Danny Kennedy, CEO, New Energy Nexus and MD, California Clean Energy Fund
Electricity and mobility services are going through rapid change globally. Witness the scooter on your sidewalk and the solar panels on your neighbor’s house. These two industries, which had been saddled with incumbent companies and monopoly regulation are being positively disrupted by upstart entrepreneurs and better technologies the world over.
Innovation is driving down cost while improving service. Electricity is being contracted from wind farms in Oklahoma - an oil state - at the lowest costs of electricity from any technology ever in America! And there’s solar power being sourced from new projects in the Middle East, India, and Mexico for about the same. As for mobility, I don’t drive to work because it’s better and cheaper to take one of a range of active transit options there than pay $30 to park.
All these new service models and ways of creating the energy that powers are lives and lifestyles and move us around are the product of companies, many of whom were fanciful ideas a few years ago. The reality is that the big business’ of these spaces like General Electric and Ford have failed to maintain the rate of innovation and been superseded by startups. GE has fallen out of the Fortune 100 companies after a century of dominating electricity. And Tesla is worth more than Ford Motor Co despite being little over 10 years old.
"Innovation is driving down cost while improving service"
And the work of the energy transition from coal and oil to clean has only just begun. While most people, including Royal Dutch Shell and the Saudi Arabian government, will tell you it is inevitable we will one-day be a solar-powered civilization we still have a lot of work to do. We are around 10 percent right now (even though it’s doubling incredibly quickly as a share of power - once every five years or so). And that means much more invention, ingenious combination of ideas, investment and job creation in clean energy by, for and of entrepreneurs.
To make that happen we need more startup spaces and support, especially in cities and countries where energy services are going through the most change. That means Asia and Africa. Would you believe there are more people living without electricity today, than there were when Edison and Tesla were alive and arguing about AC and DC in New York!?
The opportunity to leapfrog markets from Bangladesh to Zimbabwe over the central station model of fossil fuel electricity generation is enormous. Tying together homes and business with solar, storage and smart appliances in new microgrids, layered together with software is already happening from Kenya to the Caribbean. But to date, the companies in that space have probably reached a few million people – there are 100s of millions more to serve!
Similarly as tens of millions of consumers from Indonesia and Nigeria start expecting transit options like the rest of us, their vehicle platforms are likely to be electric. That’s the path China and India selected with policies and incentives to shift their two and three wheel vehicle fleets to battery power – and it’s coming to cars too, with 10 percent of new autos in China this year expected to be electric. The chance to build new designs, new supply companies, new servicing and sales models is going to be the grist for startups locally and globally for decades to come.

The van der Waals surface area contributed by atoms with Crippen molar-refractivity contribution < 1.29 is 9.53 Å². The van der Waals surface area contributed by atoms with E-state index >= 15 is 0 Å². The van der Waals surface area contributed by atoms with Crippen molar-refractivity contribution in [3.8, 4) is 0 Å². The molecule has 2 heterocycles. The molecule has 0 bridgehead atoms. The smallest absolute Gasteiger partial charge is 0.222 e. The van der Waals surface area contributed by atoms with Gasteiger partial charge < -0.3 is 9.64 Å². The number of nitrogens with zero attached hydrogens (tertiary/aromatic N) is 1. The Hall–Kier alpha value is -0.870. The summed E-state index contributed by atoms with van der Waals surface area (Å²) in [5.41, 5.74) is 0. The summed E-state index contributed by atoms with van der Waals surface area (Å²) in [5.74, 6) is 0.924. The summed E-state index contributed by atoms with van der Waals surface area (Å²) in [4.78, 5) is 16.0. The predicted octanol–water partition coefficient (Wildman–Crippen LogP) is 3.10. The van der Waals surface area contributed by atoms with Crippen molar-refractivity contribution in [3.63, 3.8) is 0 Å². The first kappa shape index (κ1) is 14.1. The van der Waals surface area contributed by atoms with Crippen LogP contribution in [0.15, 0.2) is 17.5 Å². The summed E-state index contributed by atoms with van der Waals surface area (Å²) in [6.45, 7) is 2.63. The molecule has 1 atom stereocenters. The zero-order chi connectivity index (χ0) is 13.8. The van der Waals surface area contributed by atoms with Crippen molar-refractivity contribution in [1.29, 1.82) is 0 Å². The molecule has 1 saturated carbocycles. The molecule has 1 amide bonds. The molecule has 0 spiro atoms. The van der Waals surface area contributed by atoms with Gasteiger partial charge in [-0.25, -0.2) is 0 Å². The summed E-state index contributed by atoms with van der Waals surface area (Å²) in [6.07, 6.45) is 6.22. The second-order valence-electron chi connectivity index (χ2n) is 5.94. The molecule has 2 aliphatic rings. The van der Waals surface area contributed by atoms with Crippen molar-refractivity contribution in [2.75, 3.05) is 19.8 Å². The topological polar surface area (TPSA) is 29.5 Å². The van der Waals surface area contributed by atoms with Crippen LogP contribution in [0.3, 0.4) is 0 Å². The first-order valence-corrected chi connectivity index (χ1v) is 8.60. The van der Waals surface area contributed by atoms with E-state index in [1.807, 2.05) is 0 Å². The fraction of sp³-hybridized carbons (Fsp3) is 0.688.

But it’s not just abroad we need new energy entrepreneurs.
Take charging infrastructure. As cars, buses, and even trucks go electric all the service station business’ that have been built up around the world have to transition too. Gas pumps will be replaced and refueling depots turned into assets for grid planners and local power companies. The construction, finance and operation of all those new tools and locations are opportunities for entrepreneurs. Lithium batteries came down in cost by 35 percent in the last year, according to Bloomberg New Energy Finance – the cheaper they get they are going to be a big business displacing diesel gen sets and gas peaker plants. Again, a huge opportunity for creative destruction by startups.
Similarly, almost every roof will go solar in years to come. In California it’s just been mandated that all new homes have to be Zero Net Energy from 2020, meaning they have to have solar panels. By 2045 the whole state has to be running on renewables and carbon neutral. Hawaii, New Mexico, and Puerto Rico are also going to 100 percent. Other jurisdictions are expected to follow across the country. Those mandates are like mana from heaven for entrepreneurs, creating their markets.
Some of these folk may not be as dynamic as Elon Musk. But the companies they build can be good growth stories, delivering value to their communities, meaningful employment to their teams, service to their customers and a return to any investors. We will have to have many replicant startups from state to state and country to country to scale and drive the services that can make this transition happen in the time required to stop the worst effects of climate change. What have we got to lose! Shine on.